Tuesday, May 6, 2014

Health News

The Gift of Health

More human milk collection depots and dispensaries planned in the Fraser Valley

Released by Fraser Health Authority

 

ach year, approximately 17,000 babies are born in Fraser Health. To help our tiniest patients get the best possible start in life, Fraser Health encourages all moms to breastfeed to provide their babies with the optimal nutrition they need to grow and thrive.

 

Occasionally, for a variety of reasons, a mother is unable to fully breastfeed or produce milk. When this happens, the next best choice for feeding her baby is pasteurized donor human milk, which comes from mothers who are breastfeeding their own babies and who have milk to spare.

To make it easier for breastfeeding moms to donate their milk, Fraser Health has opened donor human milk collection depots in the Hope, Agassiz, Chilliwack, Abbotsford, Maple Ridge, Mission, Langley, Cloverdale, Guildford, North Surrey, New Westminster, Newport and Burnaby Health Units. Women who have been screened can drop off their frozen donated milk at any one of these depots. Milk donated to Fraser Health is stored and transported to the provincial milk bank at BC Women's Hospital where it is pooled, processed and pasteurized. Most of the pasteurized milk is used to feed premature and sick babies who are at high risk for illness and infection.

"The more milk received at Fraser Health donor human milk collection depots, the greater the opportunity for moms and babies across Fraser Health to benefit", said Sidney Harper, Project Development Nurse, Baby Friendly Initiative, Fraser Health. "With Mother's Day just around the corner, we are asking all breastfeeding moms to consider giving the gift of health to our most fragile patients by donating their breast milk."

Fraser Health is also planning to open donor human milk dispensaries at Royal Columbian Hospital and Surrey Memorial Hospital, which had previously functioned as collection depots. These new dispensaries will store pasteurized donor human milk, which will be available to the tiniest babies being cared for in our NICUs.

"At BC Women's Provincial Milk Bank, our goal is to meet all requests for pasteurized donor milk from the NICUs at Royal Columbian Hospital and Surrey Memorial Hospital", said Frances Jones, Coordinator, BC Women's Hospital Provincial Milk Bank, Provincial Health Services Authority. "We appreciate our wonderful donors who give the gift of milk to support mothers and meet the needs of their babies. With Mother's Day almost here, it's a time to celebrate those who donate milk, from one mother to another, providing a gift that lasts a lifetime for families."

Breastfeeding is the best option for most babies. Breast milk provides optimal nutrition and offers immune factors that protect babies from infections and diseases. The World Health Organization recommends that no other food besides breast milk be given to babies until approximately six months of age. With the addition of nutritious, complementary table foods, babies should continue to be breastfed until two years old and beyond.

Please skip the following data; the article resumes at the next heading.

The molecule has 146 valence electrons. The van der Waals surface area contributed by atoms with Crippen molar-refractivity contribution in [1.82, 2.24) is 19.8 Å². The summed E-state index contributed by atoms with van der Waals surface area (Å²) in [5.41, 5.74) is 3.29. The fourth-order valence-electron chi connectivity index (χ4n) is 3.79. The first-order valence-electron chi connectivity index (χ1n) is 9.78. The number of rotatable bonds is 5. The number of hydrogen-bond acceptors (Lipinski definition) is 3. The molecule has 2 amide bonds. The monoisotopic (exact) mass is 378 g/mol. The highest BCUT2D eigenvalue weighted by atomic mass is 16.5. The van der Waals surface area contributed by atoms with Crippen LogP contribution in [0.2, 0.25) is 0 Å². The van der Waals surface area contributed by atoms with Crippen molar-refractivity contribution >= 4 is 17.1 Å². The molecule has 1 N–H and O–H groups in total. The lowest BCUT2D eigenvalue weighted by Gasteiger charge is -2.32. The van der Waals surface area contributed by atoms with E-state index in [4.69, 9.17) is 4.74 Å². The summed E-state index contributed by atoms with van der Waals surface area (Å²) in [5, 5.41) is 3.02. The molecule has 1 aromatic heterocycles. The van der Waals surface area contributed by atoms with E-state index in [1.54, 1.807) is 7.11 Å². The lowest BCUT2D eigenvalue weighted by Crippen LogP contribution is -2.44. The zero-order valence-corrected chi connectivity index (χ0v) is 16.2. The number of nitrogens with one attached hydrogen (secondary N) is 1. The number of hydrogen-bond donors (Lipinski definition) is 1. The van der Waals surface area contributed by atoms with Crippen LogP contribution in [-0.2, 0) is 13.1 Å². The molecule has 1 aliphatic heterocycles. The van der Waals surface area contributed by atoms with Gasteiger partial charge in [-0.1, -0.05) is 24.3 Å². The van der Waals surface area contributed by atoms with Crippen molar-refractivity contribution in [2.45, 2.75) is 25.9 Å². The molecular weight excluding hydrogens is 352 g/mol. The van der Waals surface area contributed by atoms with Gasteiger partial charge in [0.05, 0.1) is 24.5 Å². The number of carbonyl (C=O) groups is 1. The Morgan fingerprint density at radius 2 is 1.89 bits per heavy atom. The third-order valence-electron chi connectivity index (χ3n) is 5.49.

Why is milk donation important?
The majority of donated milk is used to feed premature and sick babies who are at high risk for illness and infection. Necrotizing enterocolitis (NEC), a devastating bowel disease, is much more common in premature babies who are fed formula compared with those babies fed human milk. Some mothers whose babies are born premature struggle to establish their milk supply and keep it going well enough to meet their baby's needs. Sometimes the mother is ill or may be on medications that don't permit her to feed her milk to her baby.

Human milk is a highly complex fluid which contains proteins, fats, vitamins, minerals as well as growth factors which help babies grow and develop, and antibodies that help fight infections.

How do I donate milk?
All donors must complete a simple screening process, facilitated through BC Women's Hospital before they can be accepted. Donors will be asked to complete a short verbal and written questionnaire. Their doctor or midwife will be consulted, and blood tests will be done at a local lab. The blood tests include: HIV-1, HIV-2, HTLV-1, HTVV-2, Syphilis, Hepatitis B and Hepatitis C. To read more about the screening process, visit here.

Once you have been accepted as a donor, you may drop your milk off at any of our Fraser Health locations:

How do I become a recipient of donor milk?
Distribution of milk is done on medical priority with the most medically fragile infants being at the top of the list. All recipients must have a physician/midwife order for donor milk. When the milk bank has plenty of milk most requests are honoured but when the supply is more limited the priority list is used to determine who receives milk.

Who is accepted as a donor?
Donors are healthy mothers who have completed the screening process and who are able to produce more milk than their babies need.

Why is the milk pasteurized?
Human milk is pasteurized to ensure a safe product. Human milk pasteurization maintains most of the anti-infective and nutritional properties of fresh human milk.

How much milk do I need to donate?
Mothers need to be certain they meet the needs of their own infant first. Because of the cost of screening, we screen mothers only when they are able to donate at least 4 -5 Litres (150 oz.) of milk.

How much time will collection take?
The time it takes to collect milk varies. Some mothers find that if they pump 30 to 60 mls (1-2 ounces) each day they have enough milk collected within several weeks.

How do I store the milk?
Milk can be stored in the clean food safe plastic or glass containers or milk storage bags. Baggies may not be used. Please place it in the coldest part of the freezer - usually at the back.

 

 

 

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